The Amazon Effect and the Rapid Growth of Distribution Projects


arry Gigerich was recently asked to present at a Site Selectors Guild webinar focused on the logistics industry and economic development incentives. His portion of the discussion focused on how Amazon has been shifting consumer shopping behavior for some time and is well positioned to benefit from the COVID-19 pandemic forcing consumers to embrace e-commerce for obtaining many types of goods and services. In this article, we will outline the information shared and how Amazon’s service model and distribution projects are here to stay.

Amazon Primes the Pump for Consumer Shopping Behavior

It may seem hard to believe, but Amazon Prime launched 15 years ago in 2005. When it debuted, subscribers paid $79 for two-day shipping on an unlimited number of items. Today, the membership fee is $119, with 112 million U.S. Prime customers and growing. Since its inception, the data on consumer shopping behavior continues to shape future business strategies. We now know that same day delivery shoppers purchase more frequently as consumers become addicted to the service’s convenience. We can all appreciate the delight of getting home to find a package sitting on your doorstep. The average Amazon Prime member spends around $1,400 per year, while non-Prime members spend $600.

Pandemic Drives Growth of at Home Delivery Model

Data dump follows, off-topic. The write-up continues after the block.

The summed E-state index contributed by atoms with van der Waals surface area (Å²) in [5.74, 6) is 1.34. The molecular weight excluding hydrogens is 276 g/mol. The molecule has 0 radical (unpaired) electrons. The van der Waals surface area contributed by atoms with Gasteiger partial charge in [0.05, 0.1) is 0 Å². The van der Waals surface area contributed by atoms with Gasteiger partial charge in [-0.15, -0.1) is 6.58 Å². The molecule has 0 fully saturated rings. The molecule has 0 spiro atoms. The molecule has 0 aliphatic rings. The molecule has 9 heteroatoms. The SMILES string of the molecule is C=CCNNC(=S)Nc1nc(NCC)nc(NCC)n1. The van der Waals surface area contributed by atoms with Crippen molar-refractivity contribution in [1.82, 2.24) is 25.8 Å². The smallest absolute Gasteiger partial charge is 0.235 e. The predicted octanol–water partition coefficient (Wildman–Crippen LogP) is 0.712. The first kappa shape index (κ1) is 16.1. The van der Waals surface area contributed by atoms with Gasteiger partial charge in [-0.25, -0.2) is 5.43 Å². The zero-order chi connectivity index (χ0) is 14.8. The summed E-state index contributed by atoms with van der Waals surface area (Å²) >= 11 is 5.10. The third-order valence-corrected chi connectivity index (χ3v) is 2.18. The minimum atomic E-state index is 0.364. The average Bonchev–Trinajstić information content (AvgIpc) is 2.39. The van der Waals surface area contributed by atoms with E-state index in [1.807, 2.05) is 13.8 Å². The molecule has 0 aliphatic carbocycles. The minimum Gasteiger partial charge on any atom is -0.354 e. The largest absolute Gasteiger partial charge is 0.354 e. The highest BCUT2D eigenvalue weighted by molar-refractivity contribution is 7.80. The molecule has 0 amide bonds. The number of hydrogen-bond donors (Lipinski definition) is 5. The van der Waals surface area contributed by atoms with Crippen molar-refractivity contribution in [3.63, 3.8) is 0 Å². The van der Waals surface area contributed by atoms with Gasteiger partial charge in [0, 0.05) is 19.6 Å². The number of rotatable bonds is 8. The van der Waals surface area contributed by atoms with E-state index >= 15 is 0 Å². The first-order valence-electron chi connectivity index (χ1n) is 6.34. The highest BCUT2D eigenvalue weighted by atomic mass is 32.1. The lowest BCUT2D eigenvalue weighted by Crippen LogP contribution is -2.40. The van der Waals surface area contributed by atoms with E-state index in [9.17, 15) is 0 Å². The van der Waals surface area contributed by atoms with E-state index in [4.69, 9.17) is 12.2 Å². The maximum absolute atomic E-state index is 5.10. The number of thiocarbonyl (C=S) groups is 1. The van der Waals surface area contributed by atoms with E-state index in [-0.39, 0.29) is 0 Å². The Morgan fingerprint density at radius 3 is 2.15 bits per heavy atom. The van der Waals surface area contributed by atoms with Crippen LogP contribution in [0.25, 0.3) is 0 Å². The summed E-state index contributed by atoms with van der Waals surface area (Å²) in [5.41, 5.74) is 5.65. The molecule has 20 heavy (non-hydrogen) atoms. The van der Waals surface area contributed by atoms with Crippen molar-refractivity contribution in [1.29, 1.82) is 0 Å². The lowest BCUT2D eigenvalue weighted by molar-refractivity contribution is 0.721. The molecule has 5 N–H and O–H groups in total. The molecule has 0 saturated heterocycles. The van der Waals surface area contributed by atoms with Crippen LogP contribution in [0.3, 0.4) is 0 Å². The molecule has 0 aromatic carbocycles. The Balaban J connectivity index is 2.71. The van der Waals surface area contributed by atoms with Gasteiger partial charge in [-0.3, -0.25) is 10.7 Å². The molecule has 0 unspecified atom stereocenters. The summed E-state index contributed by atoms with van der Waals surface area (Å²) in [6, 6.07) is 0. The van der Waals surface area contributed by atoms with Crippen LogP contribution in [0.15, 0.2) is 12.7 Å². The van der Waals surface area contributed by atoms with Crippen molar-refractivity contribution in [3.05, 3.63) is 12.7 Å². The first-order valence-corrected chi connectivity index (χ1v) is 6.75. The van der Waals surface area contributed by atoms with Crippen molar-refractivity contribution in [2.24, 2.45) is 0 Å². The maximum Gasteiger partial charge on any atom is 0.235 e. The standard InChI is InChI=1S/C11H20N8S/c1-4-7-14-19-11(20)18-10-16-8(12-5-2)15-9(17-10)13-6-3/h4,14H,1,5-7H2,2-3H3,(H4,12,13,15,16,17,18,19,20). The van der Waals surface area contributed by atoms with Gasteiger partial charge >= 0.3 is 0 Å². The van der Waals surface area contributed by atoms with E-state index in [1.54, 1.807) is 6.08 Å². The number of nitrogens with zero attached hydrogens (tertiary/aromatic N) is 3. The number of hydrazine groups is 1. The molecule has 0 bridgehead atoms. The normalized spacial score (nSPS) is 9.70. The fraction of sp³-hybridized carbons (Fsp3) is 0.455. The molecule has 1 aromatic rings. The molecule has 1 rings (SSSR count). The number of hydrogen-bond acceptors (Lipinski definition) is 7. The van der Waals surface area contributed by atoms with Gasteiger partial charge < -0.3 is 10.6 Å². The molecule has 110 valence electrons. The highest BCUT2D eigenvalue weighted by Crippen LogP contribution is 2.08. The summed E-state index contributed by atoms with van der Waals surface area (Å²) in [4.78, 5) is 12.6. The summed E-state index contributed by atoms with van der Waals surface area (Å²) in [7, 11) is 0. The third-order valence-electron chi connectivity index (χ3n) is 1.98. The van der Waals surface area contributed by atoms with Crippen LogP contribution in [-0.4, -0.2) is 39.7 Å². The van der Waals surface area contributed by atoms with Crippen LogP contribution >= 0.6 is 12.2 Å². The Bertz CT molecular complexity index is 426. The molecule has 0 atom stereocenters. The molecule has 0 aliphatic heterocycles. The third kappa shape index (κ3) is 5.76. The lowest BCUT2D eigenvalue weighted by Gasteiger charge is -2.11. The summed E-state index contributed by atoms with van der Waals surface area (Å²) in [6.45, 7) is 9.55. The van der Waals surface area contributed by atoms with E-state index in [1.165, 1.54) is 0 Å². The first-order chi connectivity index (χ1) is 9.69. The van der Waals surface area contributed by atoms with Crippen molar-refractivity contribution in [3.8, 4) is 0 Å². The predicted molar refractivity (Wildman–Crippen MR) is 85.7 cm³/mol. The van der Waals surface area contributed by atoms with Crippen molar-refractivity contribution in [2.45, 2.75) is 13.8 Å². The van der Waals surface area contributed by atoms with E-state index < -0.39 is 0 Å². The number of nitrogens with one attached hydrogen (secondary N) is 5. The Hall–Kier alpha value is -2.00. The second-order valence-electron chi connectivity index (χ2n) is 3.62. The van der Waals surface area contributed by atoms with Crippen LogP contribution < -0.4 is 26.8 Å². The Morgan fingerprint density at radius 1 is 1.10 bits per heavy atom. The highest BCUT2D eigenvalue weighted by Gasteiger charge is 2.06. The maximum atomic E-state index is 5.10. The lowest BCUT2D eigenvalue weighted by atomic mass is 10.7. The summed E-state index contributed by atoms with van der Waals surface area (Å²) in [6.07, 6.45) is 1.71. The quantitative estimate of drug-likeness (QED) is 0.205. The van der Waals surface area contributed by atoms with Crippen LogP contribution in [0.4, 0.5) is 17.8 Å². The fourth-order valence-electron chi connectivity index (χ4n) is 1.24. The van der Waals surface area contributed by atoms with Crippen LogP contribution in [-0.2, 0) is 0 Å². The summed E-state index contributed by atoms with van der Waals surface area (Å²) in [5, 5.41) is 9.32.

By now, we’re all too familiar with stay-at-home orders and physical distancing requirements that force everyone to shop differently, including whole consumer segments that have had to adapt to online shopping. Since COVID-19 began, more than one-third of consumers have shopped online weekly. Amazon has significantly benefited from this shift to online shopping, seeing North America Amazon sales increase 42% since COVID-19 began. This shift is now becoming a well-worn habit of convenience, with US consumers also reporting an intent to shop online even after the COVID-19 crisis has ended. The at-home delivery model has further accelerated e-commerce sales and the decline of brick and mortar stores, creating other types of challenges for communities and consumers alike.

Serving the Last Mile of Deliveries: The Commercial Real Estate Equation and The Talent Factor

While accelerated growth is undoubtedly exciting, the newfound demand for online shopping has put additional pressure on logistics operations. Notably, the pressure compounds on the “last mile” which completes the delivery journey from the distribution center or warehouse facility to the buyer. While convenient for the buyer, it is also the most inefficient piece of the supply chain and comprises up to 28% of the total delivery cost. Where industrial real estate is located for the last mile will continue to be a central focus in the e-commerce profit equation, as seen in the proliferation of distribution centers in North America.

Amazon opened 100 operational buildings in September 2020, including fulfillment centers, delivery stations, sorting centers, and other sites. Other retailers and third-party logistics firms are also in hot pursuit of the successful “Amazon model” of serving customers. Over the past five years, approximately 4,000 new distribution centers have opened in the U.S. Commercial real estate firm Jones Lang LaSalle (JLL) estimates that demand will drive another one billion square feet of warehouse space by 2025, in addition to the 14 billion square feet already in place in the U.S.